Steve doesn't answer. He's not sure what he could say. Sam's right, Steve knows he's been—absent—but . . . Tony's back; Steve doesn't want to think about the time he was gone.
"Thanks for dealing with me," he says finally.
"That's what friends do," Sam says.
The general huddle around Tony slowly disperses into smaller groups again. Jarvis brings more food and Natasha and Jess start some kind of card game in the official meeting room that Steve's pretty sure he doesn't want to know anything about. Any pretence at keeping order is Carol's job these days, anyway. He snacks on little treats from the buffet table and talks to Sam and watches Tony move through the room, talking and hugging people and shaking hands.
Eventually, he makes his way back to Steve.
He's still laughing, but he's fingering his pants pocket with his right hand and there's a little line of stress between his eyes, and when Hank McCoy hauls him in for another hug and pat on the back Steve can see his genuine enjoyment starting to crack a little.
He excuses himself from Sam and hovers until Hanks sets Tony back on the ground. Then he hands Tony the cider and tries not to let his smile take over his face when he feels Tony's arm slip around his waist.
Tony kisses the corner of his mouth. "How long do you think we should stay?" he asks in a low voice.
Steve swallows. "It's your party." He tries to pretend he's not thinking of having Tony all to himself again.
"And I feel very welcome," Tony says with a grin. "But . . ."
"I know," Steve tells him. The Avengers can be too much to deal with even when they aren't all gathered in a small handful of rooms, and there's nothing quite like being at the center of all that attention. He puts his arm around Tony's shoulders and squeezes his upper arm reassuringly. Most people have returned to their little knots of conversation, and Clint seems to have started some kind of video game competition in the TV room, but there's still enough people Tony hasn't talked to that they probably can't slip away quite yet.
Still, Tony's getting overwhelmed, and Steve wants to finally have the chance to kiss every inch of his skin. Watching Tony touch pretty much everyone from across the room hasn't done much for his more private desires. "Twenty minutes?" he suggests, proud of how steady his voice sounds. "Wouldn't want to seem rude, and all."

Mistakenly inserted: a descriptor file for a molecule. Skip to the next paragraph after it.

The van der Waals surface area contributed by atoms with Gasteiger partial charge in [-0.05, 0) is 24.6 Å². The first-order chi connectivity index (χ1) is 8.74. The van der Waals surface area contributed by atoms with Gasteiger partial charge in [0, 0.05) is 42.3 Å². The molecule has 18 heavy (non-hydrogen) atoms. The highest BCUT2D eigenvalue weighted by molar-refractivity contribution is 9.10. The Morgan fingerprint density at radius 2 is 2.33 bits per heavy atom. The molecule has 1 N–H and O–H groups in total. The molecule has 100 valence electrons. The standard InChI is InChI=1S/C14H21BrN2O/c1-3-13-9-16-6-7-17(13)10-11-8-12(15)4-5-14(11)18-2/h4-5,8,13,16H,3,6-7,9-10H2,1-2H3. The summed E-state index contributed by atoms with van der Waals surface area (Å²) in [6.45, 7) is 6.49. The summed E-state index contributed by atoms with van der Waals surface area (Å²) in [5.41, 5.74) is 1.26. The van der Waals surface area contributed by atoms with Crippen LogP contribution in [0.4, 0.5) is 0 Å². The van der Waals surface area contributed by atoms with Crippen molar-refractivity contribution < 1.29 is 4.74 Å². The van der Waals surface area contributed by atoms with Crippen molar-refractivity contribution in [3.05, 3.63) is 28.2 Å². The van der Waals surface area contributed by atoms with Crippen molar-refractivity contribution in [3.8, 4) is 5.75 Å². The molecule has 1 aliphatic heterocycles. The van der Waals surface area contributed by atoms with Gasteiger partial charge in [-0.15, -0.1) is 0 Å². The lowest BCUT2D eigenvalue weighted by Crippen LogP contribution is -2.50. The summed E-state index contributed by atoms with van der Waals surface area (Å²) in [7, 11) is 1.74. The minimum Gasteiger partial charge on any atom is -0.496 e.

Tony smiles as if he knows exactly what Steve is thinking. He sips his cider and watches the room. Steve doesn't look away from his face. Tony raises his eyebrows a few times—Steve guesses at Peter's antics, or maybe the Young Avengers—but mostly he's smiling, his soft private smile that not many people get to see.
“Have you eaten anything?” Steve asks, and Tony nods.
“I could probably have a little more though,” he admits.
Steve steers them toward the buffet and feeds Tony a small muffin. He's not exactly intending it to turn into anything more than food, but Tony takes the chance to lick at hiss fingers when he's taking his hand back.
"You're still in public," Jan says from behind them, but she's laughing.
"Sorry," Steve says, jerking his hand back on instinct. Tony seems to be licking crumbs off his lips as seductively as possible, only slightly hampered by his smirk, and Steve makes himself look at Jan instead.
Jan puts her hands on her hips, her expression mock-stern.
"Yes, how dare you," she agrees. "Tony is clearly not to blame at all."
"Oh, but I'm not sorry," Tony says.
Jan snickers. "That's a shame, I'd forgive you this time," she says. "Also," she looks him up and down, "You're going to get my new line of suits."
"You don't appreciate my clothes?" Tony asks with raised eyebrows. "I'm offended, Jan. Deeply hurt."
Steve imagines Tony in a fitted suit and coughs to cover the sound threatening to get out of his throat. Jan shoots him a knowing look.
"I just think you should have something to wear that's not out of Steve's closet," she says. "But that can wait. I came over to say that if you want to drag Steve off somewhere not quite so public before the man expires of jealousy I'll cover for you two."
"I'm not—" Steve protests, but he's pretty sure Tony and Jan are ignoring him.
"Is there something we should be running from?" Tony asks, his voice lowered conspiratorially.
"Reed's been trying to ambush you with questions about the multiverse or something for the past half-hour," Jan whispers back. "Sue's been keeping him busy but that's not going to work much longer."
Steve glances over to where Sue has her arm around Reed. He looks distracted, like Tony sometimes does when there's an engineering problem on his mind, and Steve can see what Jan means. Any minute now he's going to lose patience with the mundane conversations around him and seek out more technical entertainment.
"Well, I wouldn't want to get Steve bored, would I," Tony says with a grin.
Jan nods. "Of course not. See you later."
"Those twenty minutes didn't last long," Tony comments as they head out.
Steve really doesn't care. He stops them in the doorway and leans to kiss Tony under the mistletoe again.
Tony hooks a finger through his belt loop and laughs against his mouth.
"You know, you don't need mistletoe to kiss me," he says.
"It's tradition," Steve tells him. He doesn't mean just Christmas tradition either, but he's pretty sure Tony knows that.
"Tradition. Yeah." Tony says, and leans in for one more kiss.